Epping Forest 1,  2018  
27x27cm  |  L101458  |  H 

Epping Forest 7,  2018  
27x27cm  |  L1014569  |  H

Epping Forest 8,  2018  
27x27cm  |  L1014571  |  H

Epping Forest 8.5,  2018  
27x27cm  |  L1014570  |  H

Epping Forest 15,  2018  
27x27cm  |  L1014580  |  H

Epping Forest 18,  2018  
27x27cm  |  L1014583  |  H

Epping Forest 20,  2018  
82x82cm  |  L1000172  |  H

Epping Forest 21,  2018  
27x27cm  |  L1014572  |  H

Epping Forest 23,  2018  
27x27cm  |  L1014565  |  H

Epping Forest

Epping Forest, north east of London, is a very ancient wood covering 6,000 acres. It remained uncultivated in the middle ages as the underlying ground is free draining gravel and was deemed unsuitable for cultivation. The landowners supplied timber for the Royal Navy, allowing commoners the rights to the limbs of the trees for fuel. Consequently the trees were regularly pollarded to allow for domestic collection of timber. In 1882 Queen Victoria gave the forest “to the use and enjoyment of my people for all time”, since when the previously coppiced trees have been allowed to grow freely resulting in extraordinary arboricultural shapes half natural and half man made.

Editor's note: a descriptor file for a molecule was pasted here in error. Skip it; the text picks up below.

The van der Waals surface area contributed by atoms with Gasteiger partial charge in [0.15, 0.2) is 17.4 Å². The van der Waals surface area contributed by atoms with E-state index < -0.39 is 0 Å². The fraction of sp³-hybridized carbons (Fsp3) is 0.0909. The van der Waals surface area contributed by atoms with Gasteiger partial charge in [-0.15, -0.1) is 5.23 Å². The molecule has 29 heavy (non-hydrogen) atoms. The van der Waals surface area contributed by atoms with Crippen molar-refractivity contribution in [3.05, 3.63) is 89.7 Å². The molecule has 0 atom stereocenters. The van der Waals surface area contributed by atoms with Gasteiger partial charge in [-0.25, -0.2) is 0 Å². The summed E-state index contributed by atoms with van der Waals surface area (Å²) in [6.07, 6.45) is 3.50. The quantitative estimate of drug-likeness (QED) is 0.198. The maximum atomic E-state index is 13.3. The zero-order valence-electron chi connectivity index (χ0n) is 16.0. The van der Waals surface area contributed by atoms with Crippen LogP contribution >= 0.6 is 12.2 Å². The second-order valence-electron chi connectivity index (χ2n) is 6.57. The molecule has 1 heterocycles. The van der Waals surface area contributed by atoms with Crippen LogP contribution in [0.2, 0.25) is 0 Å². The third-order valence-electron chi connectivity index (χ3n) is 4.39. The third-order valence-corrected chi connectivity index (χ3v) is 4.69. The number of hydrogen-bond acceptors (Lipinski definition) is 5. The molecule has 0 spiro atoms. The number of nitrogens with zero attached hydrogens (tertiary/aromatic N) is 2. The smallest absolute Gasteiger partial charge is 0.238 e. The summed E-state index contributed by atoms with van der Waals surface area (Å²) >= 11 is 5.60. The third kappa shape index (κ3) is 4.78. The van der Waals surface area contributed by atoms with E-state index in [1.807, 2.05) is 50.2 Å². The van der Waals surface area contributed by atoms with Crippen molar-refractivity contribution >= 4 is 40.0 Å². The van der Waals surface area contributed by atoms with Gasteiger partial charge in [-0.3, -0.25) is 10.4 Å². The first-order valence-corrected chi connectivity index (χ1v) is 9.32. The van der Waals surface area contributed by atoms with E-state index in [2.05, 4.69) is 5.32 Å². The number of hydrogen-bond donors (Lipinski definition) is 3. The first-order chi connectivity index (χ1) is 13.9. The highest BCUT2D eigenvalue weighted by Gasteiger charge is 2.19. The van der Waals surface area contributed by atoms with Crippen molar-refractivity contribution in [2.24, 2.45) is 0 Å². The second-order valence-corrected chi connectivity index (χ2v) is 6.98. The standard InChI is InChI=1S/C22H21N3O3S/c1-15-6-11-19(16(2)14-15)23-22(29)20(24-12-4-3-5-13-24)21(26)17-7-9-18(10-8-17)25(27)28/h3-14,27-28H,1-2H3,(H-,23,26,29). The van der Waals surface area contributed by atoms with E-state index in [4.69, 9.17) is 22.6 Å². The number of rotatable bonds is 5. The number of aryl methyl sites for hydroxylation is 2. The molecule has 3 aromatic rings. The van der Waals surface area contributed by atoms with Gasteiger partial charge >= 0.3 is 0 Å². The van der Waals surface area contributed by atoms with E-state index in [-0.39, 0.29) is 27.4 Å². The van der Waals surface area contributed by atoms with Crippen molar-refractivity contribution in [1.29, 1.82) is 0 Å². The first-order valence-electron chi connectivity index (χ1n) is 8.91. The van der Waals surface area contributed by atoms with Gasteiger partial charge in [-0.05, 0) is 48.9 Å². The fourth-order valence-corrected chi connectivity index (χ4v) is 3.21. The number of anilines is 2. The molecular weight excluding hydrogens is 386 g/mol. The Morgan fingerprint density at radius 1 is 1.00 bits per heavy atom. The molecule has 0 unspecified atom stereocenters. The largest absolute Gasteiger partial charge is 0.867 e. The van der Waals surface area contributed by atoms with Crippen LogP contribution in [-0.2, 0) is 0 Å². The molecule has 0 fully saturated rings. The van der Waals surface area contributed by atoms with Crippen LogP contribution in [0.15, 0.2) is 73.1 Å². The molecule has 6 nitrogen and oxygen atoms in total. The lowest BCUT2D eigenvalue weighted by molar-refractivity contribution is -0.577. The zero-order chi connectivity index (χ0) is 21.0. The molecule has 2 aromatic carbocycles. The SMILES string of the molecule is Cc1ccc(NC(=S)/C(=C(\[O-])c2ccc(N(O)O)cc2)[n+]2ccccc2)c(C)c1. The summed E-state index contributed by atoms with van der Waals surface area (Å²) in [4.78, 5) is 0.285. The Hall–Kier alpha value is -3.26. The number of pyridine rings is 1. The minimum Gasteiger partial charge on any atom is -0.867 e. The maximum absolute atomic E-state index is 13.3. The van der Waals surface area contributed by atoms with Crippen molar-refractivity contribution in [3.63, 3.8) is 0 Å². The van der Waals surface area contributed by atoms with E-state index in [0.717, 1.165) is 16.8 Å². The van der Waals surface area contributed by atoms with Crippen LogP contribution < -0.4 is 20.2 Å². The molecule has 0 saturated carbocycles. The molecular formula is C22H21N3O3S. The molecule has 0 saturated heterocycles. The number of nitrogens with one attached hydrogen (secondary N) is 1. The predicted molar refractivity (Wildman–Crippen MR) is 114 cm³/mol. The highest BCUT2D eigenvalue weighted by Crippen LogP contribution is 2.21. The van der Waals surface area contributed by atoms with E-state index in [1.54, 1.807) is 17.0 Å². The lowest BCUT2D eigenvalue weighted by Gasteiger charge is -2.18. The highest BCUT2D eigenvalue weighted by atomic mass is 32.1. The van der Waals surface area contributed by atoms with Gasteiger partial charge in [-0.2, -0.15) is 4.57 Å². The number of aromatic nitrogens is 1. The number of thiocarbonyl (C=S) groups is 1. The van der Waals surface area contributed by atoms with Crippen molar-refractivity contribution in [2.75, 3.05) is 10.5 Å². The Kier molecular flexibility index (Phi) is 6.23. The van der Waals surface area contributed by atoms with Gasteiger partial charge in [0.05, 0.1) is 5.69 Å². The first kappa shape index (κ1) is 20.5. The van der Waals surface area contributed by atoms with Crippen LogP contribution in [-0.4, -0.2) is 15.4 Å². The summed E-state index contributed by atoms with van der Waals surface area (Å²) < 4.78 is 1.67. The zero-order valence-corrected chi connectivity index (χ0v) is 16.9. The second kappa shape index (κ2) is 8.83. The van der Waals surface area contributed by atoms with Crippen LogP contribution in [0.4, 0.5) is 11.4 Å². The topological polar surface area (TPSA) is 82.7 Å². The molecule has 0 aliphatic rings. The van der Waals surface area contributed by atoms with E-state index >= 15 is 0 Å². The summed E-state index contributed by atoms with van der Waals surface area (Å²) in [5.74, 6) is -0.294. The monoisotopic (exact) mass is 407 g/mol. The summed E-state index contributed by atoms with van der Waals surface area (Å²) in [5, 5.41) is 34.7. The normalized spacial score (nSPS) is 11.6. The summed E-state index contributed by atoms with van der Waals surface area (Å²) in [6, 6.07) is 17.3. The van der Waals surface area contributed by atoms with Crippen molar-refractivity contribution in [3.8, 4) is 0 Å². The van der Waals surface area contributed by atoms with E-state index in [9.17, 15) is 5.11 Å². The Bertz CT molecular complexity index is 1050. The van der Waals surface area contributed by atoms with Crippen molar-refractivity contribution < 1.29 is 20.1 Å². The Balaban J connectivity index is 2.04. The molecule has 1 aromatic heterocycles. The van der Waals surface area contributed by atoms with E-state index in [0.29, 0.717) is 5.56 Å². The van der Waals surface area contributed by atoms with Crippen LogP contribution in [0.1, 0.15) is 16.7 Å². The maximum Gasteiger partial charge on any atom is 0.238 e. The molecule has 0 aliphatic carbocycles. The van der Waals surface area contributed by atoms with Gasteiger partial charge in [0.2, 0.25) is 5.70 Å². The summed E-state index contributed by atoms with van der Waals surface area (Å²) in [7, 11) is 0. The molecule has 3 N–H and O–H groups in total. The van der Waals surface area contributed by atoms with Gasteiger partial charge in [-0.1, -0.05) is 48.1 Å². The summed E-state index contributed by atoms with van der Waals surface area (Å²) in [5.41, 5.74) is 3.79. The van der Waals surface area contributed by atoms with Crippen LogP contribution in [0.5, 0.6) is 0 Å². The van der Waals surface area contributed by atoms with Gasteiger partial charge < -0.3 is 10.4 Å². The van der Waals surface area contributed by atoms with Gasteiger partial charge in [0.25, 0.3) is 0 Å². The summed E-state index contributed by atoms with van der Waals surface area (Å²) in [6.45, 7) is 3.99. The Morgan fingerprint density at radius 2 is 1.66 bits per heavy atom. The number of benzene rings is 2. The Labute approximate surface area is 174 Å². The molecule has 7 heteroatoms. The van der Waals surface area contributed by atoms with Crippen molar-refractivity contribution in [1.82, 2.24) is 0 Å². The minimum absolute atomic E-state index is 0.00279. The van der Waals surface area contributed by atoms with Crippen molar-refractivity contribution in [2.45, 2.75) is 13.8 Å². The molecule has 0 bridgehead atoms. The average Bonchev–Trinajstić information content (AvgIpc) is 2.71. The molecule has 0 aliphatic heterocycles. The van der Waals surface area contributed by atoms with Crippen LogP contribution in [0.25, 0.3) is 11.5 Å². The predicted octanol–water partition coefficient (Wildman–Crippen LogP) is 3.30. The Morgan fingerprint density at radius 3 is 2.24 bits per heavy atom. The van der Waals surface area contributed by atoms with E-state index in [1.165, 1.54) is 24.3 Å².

The atmosphere within the forest is extraordinary. It feels redolent of the memories and ghosts of previous generations of woodmen who have left their mark one way or another. It is also incredibly beautiful. Centuries of leaf litter, kept dry thanks to the underlying gravel, create a brilliant orange beech leaf carpet – a brazen shock when we are accustomed to green underfoot. Autumn leaves hang from weirdly shaped branches like coloured tissue paper catching the sunlight. A walk through the forest is comparable to experiencing a huge modern art installation.